72. 72.
    Kansy BA, Dissmann PA, Hemeda H, Bruderek K, Westerkamp AM, Jagalski V, Schuler P, Kansy K, Lang S, Dumitru CA, Brandau S (2014) The bidirectional tumor--mesenchymal stromal cell interaction promotes the progression of head and neck cancer. Stem Cell Res Ther 5(4):95. CrossRefPubMedPubMedCentralGoogle Scholar
  73. 73.
    Zhu W, Xu W, Jiang R, Qian H, Chen M, Hu J, Cao W, Han C, Chen Y (2006) Mesenchymal stem cells derived from bone marrow favor tumor cell growth in vivo. Exp Mol Pathol 80(3):267–274. CrossRefGoogle Scholar
  74. 74.
    Li W, Zhou Y, Yang J, Zhang X, Zhang H, Zhang T, Zhao S, Zheng P, Huo J, Wu H (2015) Gastric cancer-derived mesenchymal stem cells prompt gastric cancer progression through secretion of interleukin-8. J Exp Clin Cancer Res 34:52. CrossRefPubMedPubMedCentralGoogle Scholar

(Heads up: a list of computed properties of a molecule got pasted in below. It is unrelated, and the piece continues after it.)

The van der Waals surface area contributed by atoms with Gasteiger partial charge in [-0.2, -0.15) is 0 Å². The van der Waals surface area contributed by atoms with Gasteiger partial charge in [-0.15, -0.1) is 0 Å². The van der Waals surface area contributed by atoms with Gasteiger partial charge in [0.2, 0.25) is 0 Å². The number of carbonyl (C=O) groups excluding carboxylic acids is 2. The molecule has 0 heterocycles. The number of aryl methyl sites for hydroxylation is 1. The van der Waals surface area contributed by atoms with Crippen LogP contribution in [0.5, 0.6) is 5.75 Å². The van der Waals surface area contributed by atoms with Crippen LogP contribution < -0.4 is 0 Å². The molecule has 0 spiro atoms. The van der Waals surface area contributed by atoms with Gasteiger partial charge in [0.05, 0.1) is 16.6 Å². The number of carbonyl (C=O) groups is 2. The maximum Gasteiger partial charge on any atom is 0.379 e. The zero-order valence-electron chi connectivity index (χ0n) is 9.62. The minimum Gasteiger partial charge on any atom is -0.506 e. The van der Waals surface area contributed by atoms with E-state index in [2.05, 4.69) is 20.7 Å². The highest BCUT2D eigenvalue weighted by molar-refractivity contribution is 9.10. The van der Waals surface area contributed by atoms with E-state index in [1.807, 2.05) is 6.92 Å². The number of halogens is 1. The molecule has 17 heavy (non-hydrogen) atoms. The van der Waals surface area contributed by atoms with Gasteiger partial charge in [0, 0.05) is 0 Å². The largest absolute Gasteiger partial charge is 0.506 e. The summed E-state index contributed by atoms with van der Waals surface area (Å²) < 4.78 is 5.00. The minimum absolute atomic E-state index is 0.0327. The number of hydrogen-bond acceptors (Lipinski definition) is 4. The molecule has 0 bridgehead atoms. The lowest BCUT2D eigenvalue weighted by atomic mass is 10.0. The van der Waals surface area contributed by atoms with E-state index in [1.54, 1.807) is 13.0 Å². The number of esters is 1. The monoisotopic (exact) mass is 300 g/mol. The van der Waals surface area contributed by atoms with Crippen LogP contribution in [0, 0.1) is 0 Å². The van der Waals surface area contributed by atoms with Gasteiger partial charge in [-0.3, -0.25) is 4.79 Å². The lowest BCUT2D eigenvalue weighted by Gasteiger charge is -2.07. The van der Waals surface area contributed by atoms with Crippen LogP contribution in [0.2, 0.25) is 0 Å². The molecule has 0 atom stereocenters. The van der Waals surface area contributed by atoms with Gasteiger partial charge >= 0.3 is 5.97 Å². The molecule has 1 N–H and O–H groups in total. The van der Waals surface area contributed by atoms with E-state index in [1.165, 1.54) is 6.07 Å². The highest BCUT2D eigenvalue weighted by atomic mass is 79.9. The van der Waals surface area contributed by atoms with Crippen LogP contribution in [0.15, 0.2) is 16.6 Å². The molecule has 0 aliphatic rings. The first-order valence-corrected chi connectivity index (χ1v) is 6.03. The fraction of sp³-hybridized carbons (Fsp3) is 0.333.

75. 75.
    Hossain A, Gumin J, Gao F, Figueroa J, Shinojima N, Takezaki T, Priebe W, Villarreal D, Kang SG, Joyce C, Sulman E, Wang Q, Marini FC, Andreeff M, Colman H, Lang FF (2015) Mesenchymal stem cells isolated from human gliomas increase proliferation and maintain stemness of glioma stem cells through the IL-6/gp130/STAT3 pathway. Stem Cells 33(8):2400–2415. CrossRefPubMedPubMedCentralGoogle Scholar
  76. 76.
    Guerra DAP, Paiva AE, Sena IFG, Azevedo PO, Silva WN, Mintz A, Birbrair A (2018) Targeting glioblastoma-derived pericytes improves chemotherapeutic outcome. Angiogenesis. CrossRefGoogle Scholar
  77. 77.
    Nabha SM, dos Santos EB, Yamamoto HA, Belizi A, Dong Z, Meng H, Saliganan A, Sabbota A, Bonfil RD, Cher ML (2008) Bone marrow stromal cells enhance prostate cancer cell invasion through type I collagen in an MMP-12 dependent manner. Int J Cancer 122(11):2482–2490. CrossRefGoogle Scholar

Copyright information

© Springer-Verlag GmbH Germany, part of Springer Nature 2018

Authors and Affiliations

  1. 1.Department of Natural SciencesFederal University of São João del ReiSão João Del ReyBrazil
  2. 2.Department of PathologyFederal University of Minas GeraisBelo HorizonteBrazil
  3. 3.Department of BiochemistryFederal University of São PauloSão PauloBrazil
  4. 4.Faculty of Pharmaceutical Sciences, Food and NutritionFederal University of Mato Grosso do SulCampo GrandeBrazil
  5. 5.Department of RadiologyColumbia University Medical CenterNew YorkUSA

Personalised recommendations